Whatever it was, I definitely felt more engaged and enthusiastic in general – and was pleased to hear that are plans afoot to run more events of this sort, culminating in a small Xmas concert in the library. In the meantime, the house is once again being subjected to my exceedingly eclectic assortment of music – my more or less tuneful warbling – and my increased happiness-factor 🙂

Our voices have been silent, and it’s not doing us any goodTania de Jong AM.

BabyMolly_2014Miss Molly entered our lives almost two years ago, capturing our hearts from the moment we met her at Valkyrian Dobermans. We’ve learned a whole lot about the breed since we brought her home, sitting on my lap – but the surprises keep on coming 🙂

Molly en route home_2014

Like every other Doberman we’ve met, MissM’s very affectionate and people-oriented. She took to sleeping on our bed early in the piece and likes to colonise the couch – usually squished up next to (or on) one of us. The phrase ‘velcro dog’ or even ‘parrot-dog‘ describes her perfectly: she has no concept of personal space, preferring to be close to (or on) one of us… an ever-present, 26kg shadow.


We were warned that Dobermans are athletic – and this appears to equate to ‘runs and jumps like a crazy thing and has boundless energy.’ Daily walks are a must for MissM, and these need to be augmented by a good run a couple of times a week. It makes a huge difference to both her happiness and our sanity!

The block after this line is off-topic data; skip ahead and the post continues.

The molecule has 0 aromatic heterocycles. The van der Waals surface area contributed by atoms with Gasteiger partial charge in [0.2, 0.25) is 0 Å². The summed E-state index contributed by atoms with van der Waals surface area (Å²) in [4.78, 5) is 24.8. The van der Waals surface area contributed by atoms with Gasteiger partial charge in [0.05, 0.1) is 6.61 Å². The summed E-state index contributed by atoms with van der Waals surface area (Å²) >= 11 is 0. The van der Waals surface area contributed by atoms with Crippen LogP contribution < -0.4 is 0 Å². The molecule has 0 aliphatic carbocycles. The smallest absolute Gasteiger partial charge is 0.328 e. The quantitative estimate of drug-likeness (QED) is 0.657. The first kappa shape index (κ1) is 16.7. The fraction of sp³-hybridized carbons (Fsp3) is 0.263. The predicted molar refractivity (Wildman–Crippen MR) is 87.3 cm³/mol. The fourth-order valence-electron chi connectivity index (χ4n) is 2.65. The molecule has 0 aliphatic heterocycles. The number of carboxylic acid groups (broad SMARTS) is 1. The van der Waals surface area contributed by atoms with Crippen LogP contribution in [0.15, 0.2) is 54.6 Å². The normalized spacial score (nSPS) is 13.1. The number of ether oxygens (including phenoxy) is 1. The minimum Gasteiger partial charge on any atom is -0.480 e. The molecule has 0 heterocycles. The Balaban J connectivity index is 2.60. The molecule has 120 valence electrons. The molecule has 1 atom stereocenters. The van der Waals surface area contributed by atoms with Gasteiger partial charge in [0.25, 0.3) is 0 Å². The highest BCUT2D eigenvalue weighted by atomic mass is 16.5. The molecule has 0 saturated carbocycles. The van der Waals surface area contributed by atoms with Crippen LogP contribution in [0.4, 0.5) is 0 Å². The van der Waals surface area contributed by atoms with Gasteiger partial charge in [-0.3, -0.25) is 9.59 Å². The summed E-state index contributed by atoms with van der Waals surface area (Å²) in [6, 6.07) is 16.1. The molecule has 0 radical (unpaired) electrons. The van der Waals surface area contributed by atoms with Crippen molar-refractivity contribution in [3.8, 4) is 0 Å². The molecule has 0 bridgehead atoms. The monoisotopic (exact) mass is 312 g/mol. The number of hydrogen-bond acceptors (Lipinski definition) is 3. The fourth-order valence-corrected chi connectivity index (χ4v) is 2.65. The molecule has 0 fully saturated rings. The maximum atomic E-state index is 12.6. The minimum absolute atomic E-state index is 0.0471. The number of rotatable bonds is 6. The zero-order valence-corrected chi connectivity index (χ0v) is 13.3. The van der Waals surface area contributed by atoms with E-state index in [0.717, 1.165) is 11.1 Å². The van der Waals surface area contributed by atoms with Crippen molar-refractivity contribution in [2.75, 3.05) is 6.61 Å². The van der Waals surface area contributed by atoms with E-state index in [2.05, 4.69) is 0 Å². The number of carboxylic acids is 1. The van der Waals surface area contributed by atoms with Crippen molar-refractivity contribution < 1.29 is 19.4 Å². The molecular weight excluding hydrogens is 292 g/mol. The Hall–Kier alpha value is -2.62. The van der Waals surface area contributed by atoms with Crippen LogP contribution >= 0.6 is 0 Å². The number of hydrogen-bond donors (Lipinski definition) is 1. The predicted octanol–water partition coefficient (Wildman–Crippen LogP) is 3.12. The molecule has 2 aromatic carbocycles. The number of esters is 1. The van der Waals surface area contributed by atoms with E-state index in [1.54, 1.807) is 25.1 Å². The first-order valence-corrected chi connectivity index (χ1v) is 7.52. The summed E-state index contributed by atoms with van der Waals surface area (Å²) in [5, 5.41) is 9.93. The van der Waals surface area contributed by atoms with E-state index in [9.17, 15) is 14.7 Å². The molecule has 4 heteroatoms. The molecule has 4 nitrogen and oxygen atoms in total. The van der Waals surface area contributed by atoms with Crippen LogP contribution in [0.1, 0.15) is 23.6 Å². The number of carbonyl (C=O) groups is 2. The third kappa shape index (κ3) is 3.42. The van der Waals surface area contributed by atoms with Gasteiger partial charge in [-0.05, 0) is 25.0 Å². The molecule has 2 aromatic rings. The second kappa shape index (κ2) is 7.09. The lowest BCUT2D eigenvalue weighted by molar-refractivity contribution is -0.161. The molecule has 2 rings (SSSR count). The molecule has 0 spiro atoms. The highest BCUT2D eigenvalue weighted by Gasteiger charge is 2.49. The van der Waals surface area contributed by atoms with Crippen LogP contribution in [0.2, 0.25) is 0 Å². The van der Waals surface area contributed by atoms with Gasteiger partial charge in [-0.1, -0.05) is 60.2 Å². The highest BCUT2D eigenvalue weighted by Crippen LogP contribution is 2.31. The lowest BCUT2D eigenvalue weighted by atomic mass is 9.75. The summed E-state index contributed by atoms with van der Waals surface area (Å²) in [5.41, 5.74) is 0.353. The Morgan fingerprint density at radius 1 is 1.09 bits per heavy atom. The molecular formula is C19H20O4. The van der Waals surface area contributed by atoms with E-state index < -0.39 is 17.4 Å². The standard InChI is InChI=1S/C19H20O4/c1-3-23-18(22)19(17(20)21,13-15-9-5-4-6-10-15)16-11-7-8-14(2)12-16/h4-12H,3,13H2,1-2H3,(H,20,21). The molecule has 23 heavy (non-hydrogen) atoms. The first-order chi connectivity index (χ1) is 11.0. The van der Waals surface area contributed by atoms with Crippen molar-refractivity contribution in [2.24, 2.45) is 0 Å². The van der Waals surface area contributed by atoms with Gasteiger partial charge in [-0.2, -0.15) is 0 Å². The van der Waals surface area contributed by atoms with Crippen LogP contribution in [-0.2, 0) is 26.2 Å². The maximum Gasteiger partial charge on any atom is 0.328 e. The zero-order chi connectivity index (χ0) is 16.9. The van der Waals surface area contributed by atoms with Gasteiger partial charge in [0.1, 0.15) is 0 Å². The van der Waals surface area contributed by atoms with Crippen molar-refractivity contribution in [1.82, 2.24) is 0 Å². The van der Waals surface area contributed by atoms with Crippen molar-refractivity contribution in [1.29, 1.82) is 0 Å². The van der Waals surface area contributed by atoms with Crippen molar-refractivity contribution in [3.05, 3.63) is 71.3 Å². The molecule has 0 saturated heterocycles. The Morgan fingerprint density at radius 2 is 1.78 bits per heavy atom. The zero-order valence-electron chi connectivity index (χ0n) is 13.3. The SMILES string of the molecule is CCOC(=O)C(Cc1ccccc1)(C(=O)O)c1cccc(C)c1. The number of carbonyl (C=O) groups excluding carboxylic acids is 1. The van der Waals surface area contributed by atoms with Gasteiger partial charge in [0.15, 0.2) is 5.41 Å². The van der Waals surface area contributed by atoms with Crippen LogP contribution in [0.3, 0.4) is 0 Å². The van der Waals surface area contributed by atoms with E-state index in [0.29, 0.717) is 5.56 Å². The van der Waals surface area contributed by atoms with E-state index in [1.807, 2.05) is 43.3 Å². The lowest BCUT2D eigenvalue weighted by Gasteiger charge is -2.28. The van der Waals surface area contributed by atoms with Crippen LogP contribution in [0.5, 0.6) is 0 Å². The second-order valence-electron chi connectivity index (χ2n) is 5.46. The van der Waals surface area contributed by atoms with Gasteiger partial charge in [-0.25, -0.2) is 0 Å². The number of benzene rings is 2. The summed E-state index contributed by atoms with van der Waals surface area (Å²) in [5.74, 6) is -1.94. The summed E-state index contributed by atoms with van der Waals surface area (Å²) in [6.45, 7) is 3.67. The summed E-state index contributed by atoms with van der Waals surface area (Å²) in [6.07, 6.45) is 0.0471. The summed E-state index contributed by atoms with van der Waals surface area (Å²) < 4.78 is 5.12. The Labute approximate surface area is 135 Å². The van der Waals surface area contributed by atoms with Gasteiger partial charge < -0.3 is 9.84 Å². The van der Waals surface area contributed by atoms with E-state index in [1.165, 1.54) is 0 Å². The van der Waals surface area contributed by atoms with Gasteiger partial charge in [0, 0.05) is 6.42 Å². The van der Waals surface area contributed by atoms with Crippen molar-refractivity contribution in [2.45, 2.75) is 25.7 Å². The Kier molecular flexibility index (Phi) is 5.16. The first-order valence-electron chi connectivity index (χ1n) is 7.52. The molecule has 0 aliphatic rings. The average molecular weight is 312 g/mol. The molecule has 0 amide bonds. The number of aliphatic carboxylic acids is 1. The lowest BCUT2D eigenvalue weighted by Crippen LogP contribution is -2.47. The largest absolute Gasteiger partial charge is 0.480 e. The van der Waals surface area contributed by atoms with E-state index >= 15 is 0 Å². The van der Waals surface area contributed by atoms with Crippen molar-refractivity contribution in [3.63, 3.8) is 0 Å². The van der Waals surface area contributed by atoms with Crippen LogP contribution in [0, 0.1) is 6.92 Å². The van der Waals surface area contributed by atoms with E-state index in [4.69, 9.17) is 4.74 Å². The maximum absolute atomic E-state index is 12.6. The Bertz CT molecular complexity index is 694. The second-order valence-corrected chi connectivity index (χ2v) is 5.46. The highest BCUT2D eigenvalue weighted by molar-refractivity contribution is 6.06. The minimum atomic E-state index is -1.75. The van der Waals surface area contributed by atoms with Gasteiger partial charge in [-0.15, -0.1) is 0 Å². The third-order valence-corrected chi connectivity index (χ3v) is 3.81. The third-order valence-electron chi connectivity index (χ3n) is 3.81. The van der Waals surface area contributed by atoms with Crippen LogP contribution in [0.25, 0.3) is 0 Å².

MissM out for a runDobermans can have a propensity to suck on (or chew) blankets. MissM is one of these – and seems to particularly enjoy the blanket we have on our bed… Preventative measures are in place but, given that her grandmother still does it, we may be doomed on this one.

The biggest hurdle we’ve faced – the one we come up against on a daily basis – is that dobermans can be darned stubborn. And by this I mean really, really stubborn. MissM does obey commands – but, like many two year olds, it tends to be in her own good time, thank you very much.

MissM in a rare moment of calmOur young lady is very protective and has a giant bark that she’s very willing to use any time anyone comes through the gate. This can result in some nervous visitors… She also seems to think she’s smaller than than she really is and will persist in trying to fit into fruit boxes 🙂

Molly in a box

Dobermans respond well to training… eventually, but not to drama or negative/forceful discipline. It takes consistent, patient training and positive reinforcement. Luckily, Himself is all about patience – so the game is gradually going our way.

Molly at school_23aug16

All in all, whilst her first two years have been frenetic, she’s been a great addition to our lives. Cassie, our six month old Welsh Springer pup, is her best buddy. Happy birthday, MissM 🙂